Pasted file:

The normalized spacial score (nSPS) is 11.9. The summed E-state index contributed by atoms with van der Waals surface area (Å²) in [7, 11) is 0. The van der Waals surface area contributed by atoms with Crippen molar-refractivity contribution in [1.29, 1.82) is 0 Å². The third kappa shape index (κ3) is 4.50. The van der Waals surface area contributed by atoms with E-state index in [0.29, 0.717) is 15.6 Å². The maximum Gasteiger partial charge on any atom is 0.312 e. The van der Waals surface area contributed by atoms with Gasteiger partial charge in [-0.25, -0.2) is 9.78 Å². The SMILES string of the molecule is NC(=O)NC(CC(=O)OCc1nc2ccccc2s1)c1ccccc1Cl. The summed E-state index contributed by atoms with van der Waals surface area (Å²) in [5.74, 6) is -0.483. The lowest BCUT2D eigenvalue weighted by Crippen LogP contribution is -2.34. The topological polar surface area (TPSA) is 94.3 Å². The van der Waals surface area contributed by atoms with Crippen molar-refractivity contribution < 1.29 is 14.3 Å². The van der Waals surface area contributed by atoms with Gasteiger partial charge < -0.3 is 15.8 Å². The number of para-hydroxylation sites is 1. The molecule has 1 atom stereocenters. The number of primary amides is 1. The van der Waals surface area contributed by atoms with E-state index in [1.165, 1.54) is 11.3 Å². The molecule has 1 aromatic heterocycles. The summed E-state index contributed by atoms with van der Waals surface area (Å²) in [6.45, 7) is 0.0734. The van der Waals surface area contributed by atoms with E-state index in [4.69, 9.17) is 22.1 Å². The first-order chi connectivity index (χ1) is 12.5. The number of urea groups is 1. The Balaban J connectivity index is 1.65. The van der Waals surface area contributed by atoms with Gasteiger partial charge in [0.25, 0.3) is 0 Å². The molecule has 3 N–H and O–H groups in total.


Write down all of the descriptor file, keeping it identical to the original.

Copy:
The normalized spacial score (nSPS) is 11.9. The summed E-state index contributed by atoms with van der Waals surface area (Å²) in [7, 11) is 0. The van der Waals surface area contributed by atoms with Crippen molar-refractivity contribution in [1.29, 1.82) is 0 Å². The third kappa shape index (κ3) is 4.50. The van der Waals surface area contributed by atoms with E-state index in [0.29, 0.717) is 15.6 Å². The maximum Gasteiger partial charge on any atom is 0.312 e. The van der Waals surface area contributed by atoms with Gasteiger partial charge in [-0.25, -0.2) is 9.78 Å². The SMILES string of the molecule is NC(=O)NC(CC(=O)OCc1nc2ccccc2s1)c1ccccc1Cl. The summed E-state index contributed by atoms with van der Waals surface area (Å²) in [5.74, 6) is -0.483. The lowest BCUT2D eigenvalue weighted by Crippen LogP contribution is -2.34. The topological polar surface area (TPSA) is 94.3 Å². The van der Waals surface area contributed by atoms with Crippen molar-refractivity contribution < 1.29 is 14.3 Å². The van der Waals surface area contributed by atoms with Gasteiger partial charge < -0.3 is 15.8 Å². The number of para-hydroxylation sites is 1. The molecule has 1 atom stereocenters. The number of primary amides is 1. The van der Waals surface area contributed by atoms with E-state index in [1.165, 1.54) is 11.3 Å². The molecule has 1 aromatic heterocycles. The summed E-state index contributed by atoms with van der Waals surface area (Å²) in [6.45, 7) is 0.0734. The van der Waals surface area contributed by atoms with E-state index in [4.69, 9.17) is 22.1 Å². The first-order chi connectivity index (χ1) is 12.5. The number of urea groups is 1. The Balaban J connectivity index is 1.65. The van der Waals surface area contributed by atoms with Gasteiger partial charge in [0.25, 0.3) is 0 Å². The molecule has 3 N–H and O–H groups in total.